A workman uses a torch to cut into a fuel bunker aboard the ship, SS Solon Turman. 
(Karl Mondon)
Allied Defense Recycling was awarded a $3.1million no-bid contract to dispose of two of those ships at Mare Island. The SS President, a vessel similar to the Turman, will be next.

Other decommissioned ships -- some dating from World War II -- from what is commonly called the "Mothball Fleet" have been hauled, for years, to shipbreaking yards in Brownsville, Texas.

Crews cut the shaft of the 16-ton, stainless steel propellor of SS Solon Turman on July 5, 2011. (Karl Mondon)
California scrapping operation "is a win for the environment," U.S. Maritime Administration Administrator David Matsuda said when he visited the dry docks earlier this year. "We have a (disposal) plan, we have a schedule. Some of the ships in Suisun Bay are the highest environmental hazards in the country."

After the president is gone, there are no guarantees that others from the Suisun fleet will follow to the Vallejo dry dock. As many as 50 ships remaining in the bay are scheduled to be demolished.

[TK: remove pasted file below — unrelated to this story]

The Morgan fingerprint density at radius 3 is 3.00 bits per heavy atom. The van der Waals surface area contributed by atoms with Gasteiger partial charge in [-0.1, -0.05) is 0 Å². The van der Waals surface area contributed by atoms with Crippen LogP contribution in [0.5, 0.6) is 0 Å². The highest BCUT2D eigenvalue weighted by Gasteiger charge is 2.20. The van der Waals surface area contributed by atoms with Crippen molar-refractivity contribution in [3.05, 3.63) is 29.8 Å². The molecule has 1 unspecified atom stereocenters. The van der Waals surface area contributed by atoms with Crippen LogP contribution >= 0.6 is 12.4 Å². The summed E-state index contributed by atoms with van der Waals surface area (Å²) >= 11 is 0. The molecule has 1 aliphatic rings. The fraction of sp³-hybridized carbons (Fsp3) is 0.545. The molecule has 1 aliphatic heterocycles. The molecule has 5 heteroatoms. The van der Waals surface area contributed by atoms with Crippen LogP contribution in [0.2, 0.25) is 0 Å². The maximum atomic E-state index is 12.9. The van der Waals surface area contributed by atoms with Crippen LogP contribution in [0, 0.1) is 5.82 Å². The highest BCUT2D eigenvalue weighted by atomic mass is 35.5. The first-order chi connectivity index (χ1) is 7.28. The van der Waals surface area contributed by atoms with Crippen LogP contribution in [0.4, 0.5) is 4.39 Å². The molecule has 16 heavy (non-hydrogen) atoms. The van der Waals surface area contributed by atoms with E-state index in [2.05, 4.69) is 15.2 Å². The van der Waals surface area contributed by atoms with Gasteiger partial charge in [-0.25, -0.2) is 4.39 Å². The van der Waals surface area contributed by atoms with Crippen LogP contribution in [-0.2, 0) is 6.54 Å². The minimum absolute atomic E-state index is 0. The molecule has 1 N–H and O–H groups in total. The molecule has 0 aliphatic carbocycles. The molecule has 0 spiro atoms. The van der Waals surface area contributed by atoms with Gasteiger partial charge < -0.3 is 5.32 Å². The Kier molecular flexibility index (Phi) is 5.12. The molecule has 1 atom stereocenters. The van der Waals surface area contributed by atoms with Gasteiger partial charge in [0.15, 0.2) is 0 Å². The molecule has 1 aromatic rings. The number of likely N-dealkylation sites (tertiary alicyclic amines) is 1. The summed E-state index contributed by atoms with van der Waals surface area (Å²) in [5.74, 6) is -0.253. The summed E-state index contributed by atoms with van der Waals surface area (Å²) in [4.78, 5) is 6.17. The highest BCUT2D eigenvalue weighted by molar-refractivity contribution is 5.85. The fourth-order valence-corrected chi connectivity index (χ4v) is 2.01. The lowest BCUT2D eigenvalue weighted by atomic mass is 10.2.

Allied now must bid for the disposal contracts, mostly against Texas companies.

For Gary Whitney, one of Allied Defense Recycling's owners, the bidding process preoccupies most of his time, spent in a small office that contains two giant ashtrays filled with cigarette butts.

The government pays to have the ships broken. The recycling company's profits come mostly from the sale of scrap; Whitney declined to discuss what those profits might be.

Even though ships taken to Texas first must be cleaned of underwater marine growth and then towed 5,000 miles, including passage through the Panama Canal, the Gulf Coast can still prove to be a less expensive option than Vallejo.

Crews prepare to pull the propellor from SS Solon Turman on July 5, 2011. (Karl Mondon)
In April, the company lost a chance to scrap four more ships -- a $2.5 million contract --when it was outbid by about $20,000, Whitney said. Despite the geographic advantage his company enjoys, vastly less expensive labor in Texas and the cost of complying with environmental regulations in California still put him at a disadvantage, he said.